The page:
A large head lying on its side greets visitors to Krakow’s Main Square. What’s in a head? Well, this one contains nothing but air. Arriving in Krakow’s huge Main Square you see the majestic St. Mary’s Church from the 14th century towering over the square.
Meanwhile, Back in Krakow . . . . Untermenschen (Poles) und Juden
In 1939 there were 60,000 – 68,000 Jews living in Krakow (depending on who’s counting), or 25% of the population and the town had a strong Jewish heritage. Home to one of the oldest and most important Jewish communities in Europe, the oldest synagogue in town was founded in 1407. Although there was a Jewish neighborhood, Kazimierz, more Jews lived integrated with the population than in other Polish cities.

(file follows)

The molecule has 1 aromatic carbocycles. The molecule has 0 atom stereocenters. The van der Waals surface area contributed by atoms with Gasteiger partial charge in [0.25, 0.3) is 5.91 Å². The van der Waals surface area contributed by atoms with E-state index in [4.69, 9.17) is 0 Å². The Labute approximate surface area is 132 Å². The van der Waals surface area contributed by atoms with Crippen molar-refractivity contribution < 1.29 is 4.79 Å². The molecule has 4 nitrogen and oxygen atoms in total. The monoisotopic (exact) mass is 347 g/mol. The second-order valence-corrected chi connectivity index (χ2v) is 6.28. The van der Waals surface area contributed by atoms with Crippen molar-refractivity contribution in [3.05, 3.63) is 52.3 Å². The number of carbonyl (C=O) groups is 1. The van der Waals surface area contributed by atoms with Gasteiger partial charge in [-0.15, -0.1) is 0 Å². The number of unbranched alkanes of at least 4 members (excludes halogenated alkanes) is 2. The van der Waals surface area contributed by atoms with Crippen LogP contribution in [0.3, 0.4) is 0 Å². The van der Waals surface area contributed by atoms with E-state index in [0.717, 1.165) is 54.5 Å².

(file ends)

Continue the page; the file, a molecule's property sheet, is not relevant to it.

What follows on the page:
During Poland’s 21-year ‘inter-war’ period, there were many active sports clubs and sports. According to the museum housed in Oskar Schindler’s factory the two leading sports clubs were Cracovia Sports Klub and the Krakowski Klub Sportowy Cracovia, established in 1906. And while the Krakow YMCA housed the only indoor pool in town, there were two other pools in Krakow including an outdoor facility at Park Krakowski.